This Is Why It’s So Hard to Know If You Have Food Poisoning

You’re feeling queasy, your forehead is clammy, and all that tea you’ve been mainlining is doing nothing at all to perk you back up. What happens next is why it’s so hard to know if you had food poisoning or just a brush with the flu.

Source: This Is Why It’s So Hard to Know If You Have Food Poisoning

Curious about what to to do if you suspect food poisoning?  Or how your stomach knows when to vomit?

Badass Historical Chemists: Locusta

Locusta was one of the first recorded professional chemists. She was employed by several royal Romans, and even established a school for other chemists. Here’s why it was best not to piss off either her or her students.

Source: Badass Historical Chemists: Locusta

Some people believe she was the first recorded serial killer. Not everyone she poisoned was for profit. It’s a toss up as to whether she poisoned them for fun or for practice.

The First Real “Magic Bullet” in Medicine Was Arsenic

There wasn’t much to be done about syphilis for most of its history. It was a horrible, slow way to die and the only way to ward off the most acute attacks was mercury—until a dye and a poison provided the inspiration for an effective treatment.

Source: The First Real “Magic Bullet” in Medicine Was Arsenic

Arsenic is still a silver bullet today. It’s used to cure Acute Promyelocytic Leukemia. Cure, not treat; and APML used to be a death sentence.

You Can Actually Poison Yourself If You Eat Undercooked Beans

When you get a package of dry beans examine the cooking instructions on the side. Most likely they’ll stress that after you’ve soaked your beans in water for an hour or two, you should discard the water before cooking the beans very, very well. That’s not just a culinary tip. Undercooking your beans can cause extreme, painful, and occasionally long-term reactions.

Source: You Can Actually Poison Yourself If You Eat Undercooked Beans

Previously, I operated under the belief that we soaked the beans to minimize the oligosaccharides.  This was to stop the farting before it started 😉

Now I also understand why it’s recommended to wash/rinse the beans with fresh water after soaking, prior to cooking.

How Much Ketchup Is Enough Ketchup to Kill You?

It’s a normal part of human life to wonder about whether or not eating an excess of condiments could be lethal—specifically about the amount of ketchup it would take to not only disfigure you but take you to the big tomato patch in the sky. Well, your nightly wondering is over, and we’ve got an answer.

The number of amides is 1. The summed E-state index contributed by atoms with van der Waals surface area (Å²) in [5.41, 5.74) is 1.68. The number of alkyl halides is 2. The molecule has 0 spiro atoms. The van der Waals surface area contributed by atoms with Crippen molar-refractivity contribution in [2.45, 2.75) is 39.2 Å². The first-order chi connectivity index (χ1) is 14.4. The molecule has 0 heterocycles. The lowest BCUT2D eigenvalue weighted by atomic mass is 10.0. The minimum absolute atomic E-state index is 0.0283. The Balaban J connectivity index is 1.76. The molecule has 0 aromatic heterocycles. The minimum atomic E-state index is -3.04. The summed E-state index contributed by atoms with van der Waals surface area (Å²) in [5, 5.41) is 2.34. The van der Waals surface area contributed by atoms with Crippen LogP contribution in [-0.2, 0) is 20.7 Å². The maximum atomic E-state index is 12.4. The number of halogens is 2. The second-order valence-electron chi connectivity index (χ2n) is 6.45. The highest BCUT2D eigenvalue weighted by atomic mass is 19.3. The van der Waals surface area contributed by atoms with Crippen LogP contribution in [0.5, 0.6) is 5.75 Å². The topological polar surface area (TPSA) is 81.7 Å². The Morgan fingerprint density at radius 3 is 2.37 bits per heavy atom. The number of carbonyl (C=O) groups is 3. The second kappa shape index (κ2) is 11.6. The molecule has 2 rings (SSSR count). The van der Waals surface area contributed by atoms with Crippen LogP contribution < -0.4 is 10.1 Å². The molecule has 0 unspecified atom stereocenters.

Source: How Much Ketchup Is Enough Ketchup to Kill You?

I’ve covered how much vitamin K is in ketchup in the past, as well as how to use a condiment to get away with murder.  Just know that you’ll never love ketchup as much as this woman

How Much [X] Could You Eat Before It Would Kill You?

Toxicologists have a saying that “the dose makes the poison,” meaning that anything and everything can kill you in large enough quantities. So here we take five incredibly common (and usually benign) foods and household items to their illogical conclusion. Ever contemplated eating 480 bananas? Don’t do it.

While we’re on that note, this isn’t a dare. Also, drinking that much coffee sounds disgusting.

Source: How Much [X] Could You Eat Before It Would Kill You?

Who would eat toothpaste?!  But “food coma” does not get a mention…

The dose is much lower when administered orally. We're still trying to get the paper into the needles for subcutaneous injection.

LD50

Our Taste for Alcohol Goes Back Millions of Years

Alcohol has been part of human existence for millennia. Alcoholic beverages are an integral part of human culture. Like the wines consumed in Jewish and Christian rituals, these drinks have ceremonial and religious uses. Until the nineteenth century, beer, brandy, rum or grog was the drink of choice for sailors in lieu of stagnant water during long voyages. Alcohol is a social lubricant, an anesthetic and an antiseptic. It is one of the most widely used drugs in the world and has been manufactured since the advent of agriculture nearly 9000 years ago.  How is it that this drug — an intoxicating poison — has become such a part of human existence?

Source: Our Taste for Alcohol Goes Back Millions of Years

The majority of the article talks about the enzyme details…

While we started making alcohol when we figured out agriculture some 9,000 years ago, the research suggests that we’ve had exposure as far back as 10 million years ago.  Now consider that the Y-chromosomal Adam is believed to be ~208,300 years old (vs 200,000 years for Mitochondrial Eve).  Some posit that alcohol is what prompted agriculture – what a sobering thought.  Agriculture almost destroyed civilization

Alcohol is Paleo!

Alcohol is Paleo!